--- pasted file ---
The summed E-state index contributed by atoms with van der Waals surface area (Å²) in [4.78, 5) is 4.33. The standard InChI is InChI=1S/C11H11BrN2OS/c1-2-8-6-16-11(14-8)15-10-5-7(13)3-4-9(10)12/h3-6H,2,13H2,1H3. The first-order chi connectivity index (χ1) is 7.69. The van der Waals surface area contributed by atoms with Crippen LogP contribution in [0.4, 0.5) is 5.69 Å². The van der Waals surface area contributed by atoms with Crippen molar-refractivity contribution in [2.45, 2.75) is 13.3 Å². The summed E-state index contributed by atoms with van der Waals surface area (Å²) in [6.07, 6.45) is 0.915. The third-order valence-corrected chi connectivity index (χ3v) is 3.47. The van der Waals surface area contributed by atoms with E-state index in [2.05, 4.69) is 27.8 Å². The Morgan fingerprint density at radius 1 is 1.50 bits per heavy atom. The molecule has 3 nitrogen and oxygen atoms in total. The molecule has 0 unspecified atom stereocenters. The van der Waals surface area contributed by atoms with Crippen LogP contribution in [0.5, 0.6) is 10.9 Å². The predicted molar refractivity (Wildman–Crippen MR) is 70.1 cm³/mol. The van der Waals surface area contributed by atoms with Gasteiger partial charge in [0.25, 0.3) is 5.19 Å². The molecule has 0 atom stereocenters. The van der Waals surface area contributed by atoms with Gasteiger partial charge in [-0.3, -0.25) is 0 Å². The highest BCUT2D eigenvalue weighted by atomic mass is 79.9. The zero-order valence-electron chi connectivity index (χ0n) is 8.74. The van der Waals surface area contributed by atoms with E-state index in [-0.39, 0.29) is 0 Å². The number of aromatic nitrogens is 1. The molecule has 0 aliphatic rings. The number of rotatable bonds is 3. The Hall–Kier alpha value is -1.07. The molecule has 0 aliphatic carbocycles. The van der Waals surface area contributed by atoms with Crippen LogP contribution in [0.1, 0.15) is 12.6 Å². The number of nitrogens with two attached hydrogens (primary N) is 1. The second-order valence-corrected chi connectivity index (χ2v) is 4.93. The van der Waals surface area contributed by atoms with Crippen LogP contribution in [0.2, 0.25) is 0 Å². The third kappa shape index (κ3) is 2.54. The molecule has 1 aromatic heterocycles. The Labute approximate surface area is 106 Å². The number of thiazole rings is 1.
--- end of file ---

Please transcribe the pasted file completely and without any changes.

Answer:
The summed E-state index contributed by atoms with van der Waals surface area (Å²) in [4.78, 5) is 4.33. The standard InChI is InChI=1S/C11H11BrN2OS/c1-2-8-6-16-11(14-8)15-10-5-7(13)3-4-9(10)12/h3-6H,2,13H2,1H3. The first-order chi connectivity index (χ1) is 7.69. The van der Waals surface area contributed by atoms with Crippen LogP contribution in [0.4, 0.5) is 5.69 Å². The van der Waals surface area contributed by atoms with Crippen molar-refractivity contribution in [2.45, 2.75) is 13.3 Å². The summed E-state index contributed by atoms with van der Waals surface area (Å²) in [6.07, 6.45) is 0.915. The third-order valence-corrected chi connectivity index (χ3v) is 3.47. The van der Waals surface area contributed by atoms with E-state index in [2.05, 4.69) is 27.8 Å². The Morgan fingerprint density at radius 1 is 1.50 bits per heavy atom. The molecule has 3 nitrogen and oxygen atoms in total. The molecule has 0 unspecified atom stereocenters. The van der Waals surface area contributed by atoms with Crippen LogP contribution in [0.5, 0.6) is 10.9 Å². The predicted molar refractivity (Wildman–Crippen MR) is 70.1 cm³/mol. The van der Waals surface area contributed by atoms with Gasteiger partial charge in [0.25, 0.3) is 5.19 Å². The molecule has 0 atom stereocenters. The van der Waals surface area contributed by atoms with Gasteiger partial charge in [-0.3, -0.25) is 0 Å². The highest BCUT2D eigenvalue weighted by atomic mass is 79.9. The zero-order valence-electron chi connectivity index (χ0n) is 8.74. The van der Waals surface area contributed by atoms with E-state index in [-0.39, 0.29) is 0 Å². The number of aromatic nitrogens is 1. The molecule has 0 aliphatic rings. The number of rotatable bonds is 3. The Hall–Kier alpha value is -1.07. The molecule has 0 aliphatic carbocycles. The van der Waals surface area contributed by atoms with Crippen LogP contribution in [0.1, 0.15) is 12.6 Å². The number of nitrogens with two attached hydrogens (primary N) is 1. The second-order valence-corrected chi connectivity index (χ2v) is 4.93. The van der Waals surface area contributed by atoms with Crippen LogP contribution in [0.2, 0.25) is 0 Å². The third kappa shape index (κ3) is 2.54. The molecule has 1 aromatic heterocycles. The Labute approximate surface area is 106 Å². The number of thiazole rings is 1.